When it comes to planning and prioritizing your modernization efforts, the best starting point may be the installed base evaluation, or IBE. The IBE is a great investment. It is surprising to sit in on a typical “after IBE discussion,” where you may hear:
“How did that even get there?”
“Those drives should have been replaced years ago.”
“We really need to get that MCC in the capital plan.”
Things change as years pass by. People retire, lines are rearranged, new equipment is installed, and ultimately things are forgotten. It happens. That’s why an IBE is important, because it defines a necessary truth that enables prioritization and planning for the future. It is a foundation to build from, and also a great piece of mind.
IBEs come in a variety of flavors depending on who provides them and what the objectives are. Large manufacturers of equipment, such as Rockwell Automation, conduct extensive IBEs at automation component levels. Eaton, for example, conducts a Power Chain Audit of the power system from source to load. These services can cost $15K or more depending on scope, and are well worth the investment.
Equipment vendors and service contractors also provide IBE services, though the scope may be more specific. The choice of IBE provider really comes down to objectives and hurdles. IBEs may target a system, subsystem, equipment grouping (i.e. PLC cabinets) or more broad portions of the entire electrical infrastructure. Common electrical groupings include:
- Electrical control panels (enclosures)
- Motor Control Centers (MCCs)
- Power distribution enclosures (panelboards)
- Network assement (see part 5 for detail)
The storeroom is a great place to start, as it should be highly reflective of the base and is easy to access. But it will not reflect gaps and omissions, so at some point you have to get out in the plant. Whatever you choose to focus on, the objectives are usually a combination of the following.
Modernization IBE Objectives:
- Assessment of risk due to obsolescence failure.
- Assessment of condition:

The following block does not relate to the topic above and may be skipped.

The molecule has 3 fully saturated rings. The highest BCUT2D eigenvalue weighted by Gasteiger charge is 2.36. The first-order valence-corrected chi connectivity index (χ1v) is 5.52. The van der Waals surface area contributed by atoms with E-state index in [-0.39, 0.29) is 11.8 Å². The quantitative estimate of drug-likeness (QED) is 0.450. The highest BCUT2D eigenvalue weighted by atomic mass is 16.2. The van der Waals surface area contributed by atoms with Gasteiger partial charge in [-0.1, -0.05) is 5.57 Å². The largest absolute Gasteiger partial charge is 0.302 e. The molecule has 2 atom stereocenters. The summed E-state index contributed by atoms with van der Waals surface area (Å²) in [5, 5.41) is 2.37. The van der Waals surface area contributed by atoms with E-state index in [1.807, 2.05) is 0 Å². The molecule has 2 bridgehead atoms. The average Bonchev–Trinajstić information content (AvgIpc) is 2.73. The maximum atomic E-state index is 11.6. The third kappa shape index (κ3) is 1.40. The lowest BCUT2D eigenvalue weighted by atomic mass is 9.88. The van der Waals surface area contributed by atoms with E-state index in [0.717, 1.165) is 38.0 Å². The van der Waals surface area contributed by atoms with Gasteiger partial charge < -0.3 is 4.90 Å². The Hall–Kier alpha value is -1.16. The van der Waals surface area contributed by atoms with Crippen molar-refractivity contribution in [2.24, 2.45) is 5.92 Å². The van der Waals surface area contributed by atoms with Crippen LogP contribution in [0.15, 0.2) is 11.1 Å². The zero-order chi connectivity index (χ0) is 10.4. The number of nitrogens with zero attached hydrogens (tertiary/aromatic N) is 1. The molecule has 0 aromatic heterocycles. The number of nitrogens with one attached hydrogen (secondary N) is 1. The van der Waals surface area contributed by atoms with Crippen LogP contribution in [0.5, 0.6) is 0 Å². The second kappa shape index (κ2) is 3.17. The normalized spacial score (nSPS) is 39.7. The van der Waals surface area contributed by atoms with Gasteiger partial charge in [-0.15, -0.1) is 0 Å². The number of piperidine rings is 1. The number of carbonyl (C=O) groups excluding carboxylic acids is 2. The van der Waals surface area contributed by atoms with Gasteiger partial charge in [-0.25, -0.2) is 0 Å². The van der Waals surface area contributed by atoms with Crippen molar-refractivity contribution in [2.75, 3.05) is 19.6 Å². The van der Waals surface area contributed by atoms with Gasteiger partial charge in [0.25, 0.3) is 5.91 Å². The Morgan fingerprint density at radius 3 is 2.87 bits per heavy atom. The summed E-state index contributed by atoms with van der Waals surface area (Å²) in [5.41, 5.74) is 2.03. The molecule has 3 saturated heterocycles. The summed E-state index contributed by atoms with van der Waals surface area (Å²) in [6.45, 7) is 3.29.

- Thermal rise in enclosures
- Environmental protection
- General physical and operating condition
- Assessment of asset protection – short circuit, overload, coordination.
- Criticality assessment – what defines a critical asset, and what are they?
- Identification of:
- functional improvement opportunities.
- surplus and obsolete inventory.
- Gaps in critical spares.
- Prioritization of capital and activity.
There are hurdles to conducting an IBE, beginning with equipment access. Depending on the objectives, panels may need to be opened for inspection, which will typically require deactivation (down day). You will also need to designate people to support the project, as IBEs are typically done in teams, matching plant personnel with vendor personnel. It helps to plan in advanced with experienced professionals who have a methodology and can help you define expectations.
Defining Outcomes for your IBE
Your expectations in terms of deliverables and post IBE support should be very explicit. Reports should be organized in a manner of your choosing, such as by line, machine, control panel, etc. Summary reports should detail your installed based by product and provide categorization such as:
- Current – product is considered “current” by the manufacturer and has a support path.
- End of life – product is under support but needs to be considered for future replacement.
- Functional risk – installation may not work as intended.
- Obsolete and unsupported – it’s over.
There are other deliverables to consider, such as a detailed list of recommended upgrades and associated costs. If a criticality assessment and critical spares planning was conducted, then it is good to not only request a detailed summary but an after action review as well.
You can use the completed IBE as a blueprint to begin planning and prioritizing upgrades, which in many cases will be very straightforward. But make the most of every upgrade, incorporating smart devices where possible to help your progression. Your IBE can also be used as a basis to evaluate the impact of incorporating “smarter” devices into your upgrades.
Our next post will explore step two of our recommended three-step process: the Smart Tech Review.